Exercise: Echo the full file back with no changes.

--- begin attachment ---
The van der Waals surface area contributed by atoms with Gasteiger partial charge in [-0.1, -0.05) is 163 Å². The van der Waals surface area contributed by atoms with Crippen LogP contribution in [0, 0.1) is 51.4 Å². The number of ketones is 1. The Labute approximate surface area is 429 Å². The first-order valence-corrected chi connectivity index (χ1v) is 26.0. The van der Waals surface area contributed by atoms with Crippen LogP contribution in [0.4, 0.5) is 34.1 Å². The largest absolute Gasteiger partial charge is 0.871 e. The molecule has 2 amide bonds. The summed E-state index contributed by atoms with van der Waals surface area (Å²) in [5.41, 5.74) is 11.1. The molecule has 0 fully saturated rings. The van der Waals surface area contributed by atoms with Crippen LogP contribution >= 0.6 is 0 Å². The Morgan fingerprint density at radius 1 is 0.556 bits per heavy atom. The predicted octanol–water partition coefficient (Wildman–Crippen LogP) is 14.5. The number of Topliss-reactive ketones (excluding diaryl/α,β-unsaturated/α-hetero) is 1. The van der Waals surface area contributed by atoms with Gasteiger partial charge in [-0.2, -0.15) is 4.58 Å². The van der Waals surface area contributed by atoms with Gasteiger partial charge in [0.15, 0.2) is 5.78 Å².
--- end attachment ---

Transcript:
The van der Waals surface area contributed by atoms with Gasteiger partial charge in [-0.1, -0.05) is 163 Å². The van der Waals surface area contributed by atoms with Crippen LogP contribution in [0, 0.1) is 51.4 Å². The number of ketones is 1. The Labute approximate surface area is 429 Å². The first-order valence-corrected chi connectivity index (χ1v) is 26.0. The van der Waals surface area contributed by atoms with Crippen LogP contribution in [0.4, 0.5) is 34.1 Å². The largest absolute Gasteiger partial charge is 0.871 e. The molecule has 2 amide bonds. The summed E-state index contributed by atoms with van der Waals surface area (Å²) in [5.41, 5.74) is 11.1. The molecule has 0 fully saturated rings. The van der Waals surface area contributed by atoms with Crippen LogP contribution >= 0.6 is 0 Å². The Morgan fingerprint density at radius 1 is 0.556 bits per heavy atom. The predicted octanol–water partition coefficient (Wildman–Crippen LogP) is 14.5. The number of Topliss-reactive ketones (excluding diaryl/α,β-unsaturated/α-hetero) is 1. The van der Waals surface area contributed by atoms with Gasteiger partial charge in [-0.2, -0.15) is 4.58 Å². The van der Waals surface area contributed by atoms with Gasteiger partial charge in [0.15, 0.2) is 5.78 Å².